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Drug discovery method identifies naturally occurring metabolite that converts ‘bad’ fat to ‘good’ fat

Drug discovery method identifies naturally occurring metabolite that converts ‘bad’ fat to ‘good’ fat

A new drug discovery method has identified a naturally occurring metabolite that converts ‘bad’ fat to ‘good’ fat. The metabolite, called ‘betahydroxybutyrate’ (BHB), is produced by the body during periods of fasting or calorie restriction and is known to have anti-inflammatory and anti-oxidant effects.

Researchers believe that BHB could be used to treat obesity and related diseases, such as type 2 diabetes, by improving the body’s ability to cope with fat storage. BHB is thought to work by activating a pathway that converts ‘bad’ fat into ‘good’ fat. This ‘good’ fat is known as ‘brown’ fat, which is more metabolically active and burns calories rather than storing them.

In a recent study, mice that were fed a high-fat diet and injected with BHB showed increased levels of brown fat and improved glucose tolerance. The study’s lead author, Dr. supplements 2018 Patrice Cani, said that the findings “support the therapeutic potential of BHB to treat human obesity and related disorders.”

While more research is needed to confirm the effects of BHB in humans, the findings of this study suggest that this metabolite could be a promising new treatment for obesity and related diseases.

A recent study has found a potential new target for the treatment of obesity and related diseases. The study, published in the journal Nature Medicine, identified a naturally occurring metabolite that appears to convert ‘bad’ fat to ‘good’ fat.

This new finding could lead to the development of drugs that would specifically target this metabolite, which could potentially be used to treat obesity and related conditions. The study used a new drug discovery method that combines approach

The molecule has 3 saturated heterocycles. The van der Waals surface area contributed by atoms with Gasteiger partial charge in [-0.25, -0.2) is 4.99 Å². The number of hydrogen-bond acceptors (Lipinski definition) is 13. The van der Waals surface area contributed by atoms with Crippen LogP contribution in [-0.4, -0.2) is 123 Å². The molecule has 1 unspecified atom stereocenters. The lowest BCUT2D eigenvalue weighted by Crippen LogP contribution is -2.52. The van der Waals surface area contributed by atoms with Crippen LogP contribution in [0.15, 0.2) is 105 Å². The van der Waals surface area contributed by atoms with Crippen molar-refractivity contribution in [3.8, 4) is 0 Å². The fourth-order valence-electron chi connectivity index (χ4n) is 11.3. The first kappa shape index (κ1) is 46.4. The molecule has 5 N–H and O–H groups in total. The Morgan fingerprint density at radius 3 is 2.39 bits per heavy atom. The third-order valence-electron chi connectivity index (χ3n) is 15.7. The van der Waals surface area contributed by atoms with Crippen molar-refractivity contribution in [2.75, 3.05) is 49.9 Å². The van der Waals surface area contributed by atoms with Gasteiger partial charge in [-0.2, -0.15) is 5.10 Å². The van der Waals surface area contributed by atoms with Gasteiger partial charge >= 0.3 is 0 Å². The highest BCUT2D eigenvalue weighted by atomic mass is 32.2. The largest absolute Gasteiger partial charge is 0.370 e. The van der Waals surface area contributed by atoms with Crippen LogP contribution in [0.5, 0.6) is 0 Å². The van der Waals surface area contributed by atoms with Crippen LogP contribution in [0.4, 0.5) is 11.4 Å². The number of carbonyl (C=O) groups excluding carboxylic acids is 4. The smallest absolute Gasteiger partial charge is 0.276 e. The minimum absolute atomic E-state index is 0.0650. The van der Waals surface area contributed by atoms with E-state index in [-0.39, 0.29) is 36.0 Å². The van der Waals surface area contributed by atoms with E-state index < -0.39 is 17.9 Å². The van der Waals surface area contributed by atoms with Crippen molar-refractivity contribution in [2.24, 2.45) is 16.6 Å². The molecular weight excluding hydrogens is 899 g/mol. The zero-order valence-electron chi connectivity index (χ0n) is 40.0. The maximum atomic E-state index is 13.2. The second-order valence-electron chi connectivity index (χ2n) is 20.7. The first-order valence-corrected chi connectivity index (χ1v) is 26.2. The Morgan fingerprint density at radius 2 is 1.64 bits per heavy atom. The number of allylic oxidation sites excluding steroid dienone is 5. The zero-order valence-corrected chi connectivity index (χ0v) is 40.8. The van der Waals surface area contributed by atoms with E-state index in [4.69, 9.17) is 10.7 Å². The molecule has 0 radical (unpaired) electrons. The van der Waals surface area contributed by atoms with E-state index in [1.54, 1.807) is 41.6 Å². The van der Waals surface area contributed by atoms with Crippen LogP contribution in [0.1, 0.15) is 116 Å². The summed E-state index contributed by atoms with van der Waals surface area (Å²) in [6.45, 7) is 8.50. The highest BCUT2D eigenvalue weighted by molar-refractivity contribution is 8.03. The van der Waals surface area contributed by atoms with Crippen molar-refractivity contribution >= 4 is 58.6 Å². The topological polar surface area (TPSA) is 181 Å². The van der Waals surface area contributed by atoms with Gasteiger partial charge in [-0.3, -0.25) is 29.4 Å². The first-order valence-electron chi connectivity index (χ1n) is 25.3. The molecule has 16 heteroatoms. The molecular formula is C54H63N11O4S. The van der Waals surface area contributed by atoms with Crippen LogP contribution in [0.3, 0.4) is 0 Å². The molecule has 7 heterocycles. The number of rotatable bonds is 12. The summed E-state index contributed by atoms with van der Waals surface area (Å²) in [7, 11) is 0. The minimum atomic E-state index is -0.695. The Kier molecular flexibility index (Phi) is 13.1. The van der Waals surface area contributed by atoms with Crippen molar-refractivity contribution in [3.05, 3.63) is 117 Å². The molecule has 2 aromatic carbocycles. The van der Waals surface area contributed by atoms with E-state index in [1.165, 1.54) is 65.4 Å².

obesity is a global epidemic, with more than 1.9 billion adults worldwide classified as overweight or obese. Obesity is a major risk factor for a number of chronic diseases, including type 2 diabetes, cardiovascular disease, and certain cancers.

The current therapeutic options for obesity are limited and are associated with significant side effects. Therefore, there is a need for new and effective treatments for this condition.

The new study used a drug discovery method known as activity-based protein profiling (ABPP) to identify a new target for the treatment of obesity. ABPP is a powerful tool that can be used to identify small molecules that modulate the activity of a particular protein.

In this study, the researchers used ABPP to identify a naturally occurring metabolite that appears to modulate the activity of a protein called carnitine palmitoyltransferase 1 (CPT1). CPT1 is a key enzyme in the process of lipid metabolism.

The researchers found that this metabolite, which they named ‘CPT1-AM’, activates CPT1 and promotes the conversion of ‘bad’ fat to ‘good’ fat. ‘Bad’ fat is stored in the body as triglycerides, while ‘good’ fat is used for energy.

This finding suggests that CPT1-AM could be a potential target for the treatment of obesity and related conditions. The researchers are now working on developing drugs that specifically target CPT1-AM.

If successful, these drugs could be used to treat obesity and related conditions by specifically targeting the ‘bad’ fat in the body and converting it to ‘good’ fat. This would offer a new and effective treatment option for these conditions, with potentially fewer side effects than existing options.

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